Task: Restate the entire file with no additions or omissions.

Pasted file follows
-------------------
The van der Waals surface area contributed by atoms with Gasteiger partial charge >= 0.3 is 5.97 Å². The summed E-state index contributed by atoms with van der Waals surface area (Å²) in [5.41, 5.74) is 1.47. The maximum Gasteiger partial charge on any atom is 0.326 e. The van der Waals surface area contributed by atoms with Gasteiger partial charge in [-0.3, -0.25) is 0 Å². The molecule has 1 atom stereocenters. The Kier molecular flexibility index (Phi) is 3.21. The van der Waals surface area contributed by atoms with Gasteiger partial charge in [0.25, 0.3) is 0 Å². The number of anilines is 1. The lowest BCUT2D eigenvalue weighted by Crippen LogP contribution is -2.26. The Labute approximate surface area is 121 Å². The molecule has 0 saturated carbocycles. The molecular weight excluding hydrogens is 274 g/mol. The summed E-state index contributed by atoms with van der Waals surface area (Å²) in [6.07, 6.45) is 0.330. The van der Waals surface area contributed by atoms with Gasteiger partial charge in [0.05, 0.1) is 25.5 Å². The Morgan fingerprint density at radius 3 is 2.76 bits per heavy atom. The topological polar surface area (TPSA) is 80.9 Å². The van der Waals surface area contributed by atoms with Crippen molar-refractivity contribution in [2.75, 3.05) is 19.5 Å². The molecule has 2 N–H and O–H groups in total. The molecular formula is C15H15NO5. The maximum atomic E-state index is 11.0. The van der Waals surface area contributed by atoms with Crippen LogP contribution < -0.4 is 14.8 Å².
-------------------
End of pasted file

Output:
The van der Waals surface area contributed by atoms with Gasteiger partial charge >= 0.3 is 5.97 Å². The summed E-state index contributed by atoms with van der Waals surface area (Å²) in [5.41, 5.74) is 1.47. The maximum Gasteiger partial charge on any atom is 0.326 e. The van der Waals surface area contributed by atoms with Gasteiger partial charge in [-0.3, -0.25) is 0 Å². The molecule has 1 atom stereocenters. The Kier molecular flexibility index (Phi) is 3.21. The van der Waals surface area contributed by atoms with Gasteiger partial charge in [0.25, 0.3) is 0 Å². The number of anilines is 1. The lowest BCUT2D eigenvalue weighted by Crippen LogP contribution is -2.26. The Labute approximate surface area is 121 Å². The molecule has 0 saturated carbocycles. The molecular weight excluding hydrogens is 274 g/mol. The summed E-state index contributed by atoms with van der Waals surface area (Å²) in [6.07, 6.45) is 0.330. The van der Waals surface area contributed by atoms with Gasteiger partial charge in [0.05, 0.1) is 25.5 Å². The Morgan fingerprint density at radius 3 is 2.76 bits per heavy atom. The topological polar surface area (TPSA) is 80.9 Å². The van der Waals surface area contributed by atoms with Crippen molar-refractivity contribution in [2.75, 3.05) is 19.5 Å². The molecule has 2 N–H and O–H groups in total. The molecular formula is C15H15NO5. The maximum atomic E-state index is 11.0. The van der Waals surface area contributed by atoms with Crippen LogP contribution < -0.4 is 14.8 Å².